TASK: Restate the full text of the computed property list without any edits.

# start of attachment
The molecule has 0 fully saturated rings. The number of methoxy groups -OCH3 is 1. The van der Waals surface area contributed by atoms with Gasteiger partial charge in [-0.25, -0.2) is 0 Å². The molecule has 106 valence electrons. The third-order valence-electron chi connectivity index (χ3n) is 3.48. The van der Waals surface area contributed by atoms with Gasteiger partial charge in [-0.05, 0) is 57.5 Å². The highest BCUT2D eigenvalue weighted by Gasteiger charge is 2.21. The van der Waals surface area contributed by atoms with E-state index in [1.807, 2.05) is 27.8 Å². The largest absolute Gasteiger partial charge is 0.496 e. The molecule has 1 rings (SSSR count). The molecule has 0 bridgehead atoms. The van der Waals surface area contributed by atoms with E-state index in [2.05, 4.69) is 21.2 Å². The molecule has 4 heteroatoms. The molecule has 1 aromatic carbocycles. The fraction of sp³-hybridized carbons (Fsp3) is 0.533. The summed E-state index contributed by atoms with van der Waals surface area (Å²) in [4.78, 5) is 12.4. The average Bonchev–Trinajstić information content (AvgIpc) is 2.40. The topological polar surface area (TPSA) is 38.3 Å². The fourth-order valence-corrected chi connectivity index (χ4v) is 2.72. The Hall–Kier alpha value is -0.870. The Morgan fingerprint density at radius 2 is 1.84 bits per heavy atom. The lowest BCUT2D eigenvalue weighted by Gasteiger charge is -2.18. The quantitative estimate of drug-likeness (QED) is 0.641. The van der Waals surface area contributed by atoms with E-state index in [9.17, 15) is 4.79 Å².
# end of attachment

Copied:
The molecule has 0 fully saturated rings. The number of methoxy groups -OCH3 is 1. The van der Waals surface area contributed by atoms with Gasteiger partial charge in [-0.25, -0.2) is 0 Å². The molecule has 106 valence electrons. The third-order valence-electron chi connectivity index (χ3n) is 3.48. The van der Waals surface area contributed by atoms with Gasteiger partial charge in [-0.05, 0) is 57.5 Å². The highest BCUT2D eigenvalue weighted by Gasteiger charge is 2.21. The van der Waals surface area contributed by atoms with E-state index in [1.807, 2.05) is 27.8 Å². The largest absolute Gasteiger partial charge is 0.496 e. The molecule has 1 rings (SSSR count). The molecule has 0 bridgehead atoms. The van der Waals surface area contributed by atoms with E-state index in [2.05, 4.69) is 21.2 Å². The molecule has 4 heteroatoms. The molecule has 1 aromatic carbocycles. The fraction of sp³-hybridized carbons (Fsp3) is 0.533. The summed E-state index contributed by atoms with van der Waals surface area (Å²) in [4.78, 5) is 12.4. The average Bonchev–Trinajstić information content (AvgIpc) is 2.40. The topological polar surface area (TPSA) is 38.3 Å². The fourth-order valence-corrected chi connectivity index (χ4v) is 2.72. The Hall–Kier alpha value is -0.870. The Morgan fingerprint density at radius 2 is 1.84 bits per heavy atom. The lowest BCUT2D eigenvalue weighted by Gasteiger charge is -2.18. The quantitative estimate of drug-likeness (QED) is 0.641. The van der Waals surface area contributed by atoms with E-state index in [9.17, 15) is 4.79 Å².